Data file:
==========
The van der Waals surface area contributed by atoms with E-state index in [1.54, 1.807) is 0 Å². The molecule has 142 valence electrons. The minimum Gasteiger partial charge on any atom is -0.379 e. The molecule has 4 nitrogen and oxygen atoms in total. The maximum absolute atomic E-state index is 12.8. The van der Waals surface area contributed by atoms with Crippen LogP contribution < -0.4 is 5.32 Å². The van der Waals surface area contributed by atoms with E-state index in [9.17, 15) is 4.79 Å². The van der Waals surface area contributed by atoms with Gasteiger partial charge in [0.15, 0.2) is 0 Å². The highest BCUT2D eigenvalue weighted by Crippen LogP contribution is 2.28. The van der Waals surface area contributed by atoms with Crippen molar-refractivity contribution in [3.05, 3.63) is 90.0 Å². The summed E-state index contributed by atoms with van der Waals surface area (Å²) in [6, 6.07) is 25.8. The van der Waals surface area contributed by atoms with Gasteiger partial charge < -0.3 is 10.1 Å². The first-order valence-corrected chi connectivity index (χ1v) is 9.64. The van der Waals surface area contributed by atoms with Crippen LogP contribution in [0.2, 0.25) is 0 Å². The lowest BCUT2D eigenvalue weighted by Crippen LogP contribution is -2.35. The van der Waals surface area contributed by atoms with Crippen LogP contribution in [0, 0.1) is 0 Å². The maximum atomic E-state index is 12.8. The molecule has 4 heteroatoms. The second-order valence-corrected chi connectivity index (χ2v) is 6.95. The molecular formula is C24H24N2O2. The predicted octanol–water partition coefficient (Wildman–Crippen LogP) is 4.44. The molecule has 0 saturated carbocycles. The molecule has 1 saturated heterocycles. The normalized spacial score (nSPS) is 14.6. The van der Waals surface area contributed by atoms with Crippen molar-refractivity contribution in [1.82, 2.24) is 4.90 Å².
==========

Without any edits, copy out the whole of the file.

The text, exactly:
The van der Waals surface area contributed by atoms with E-state index in [1.54, 1.807) is 0 Å². The molecule has 142 valence electrons. The minimum Gasteiger partial charge on any atom is -0.379 e. The molecule has 4 nitrogen and oxygen atoms in total. The maximum absolute atomic E-state index is 12.8. The van der Waals surface area contributed by atoms with Crippen LogP contribution < -0.4 is 5.32 Å². The van der Waals surface area contributed by atoms with E-state index in [9.17, 15) is 4.79 Å². The van der Waals surface area contributed by atoms with Gasteiger partial charge in [0.15, 0.2) is 0 Å². The highest BCUT2D eigenvalue weighted by Crippen LogP contribution is 2.28. The van der Waals surface area contributed by atoms with Crippen molar-refractivity contribution in [3.05, 3.63) is 90.0 Å². The summed E-state index contributed by atoms with van der Waals surface area (Å²) in [6, 6.07) is 25.8. The van der Waals surface area contributed by atoms with Gasteiger partial charge < -0.3 is 10.1 Å². The first-order valence-corrected chi connectivity index (χ1v) is 9.64. The van der Waals surface area contributed by atoms with Crippen LogP contribution in [0.2, 0.25) is 0 Å². The lowest BCUT2D eigenvalue weighted by Crippen LogP contribution is -2.35. The van der Waals surface area contributed by atoms with Crippen LogP contribution in [0, 0.1) is 0 Å². The maximum atomic E-state index is 12.8. The molecule has 4 heteroatoms. The second-order valence-corrected chi connectivity index (χ2v) is 6.95. The molecular formula is C24H24N2O2. The predicted octanol–water partition coefficient (Wildman–Crippen LogP) is 4.44. The molecule has 0 saturated carbocycles. The molecule has 1 saturated heterocycles. The normalized spacial score (nSPS) is 14.6. The van der Waals surface area contributed by atoms with Crippen molar-refractivity contribution in [1.82, 2.24) is 4.90 Å².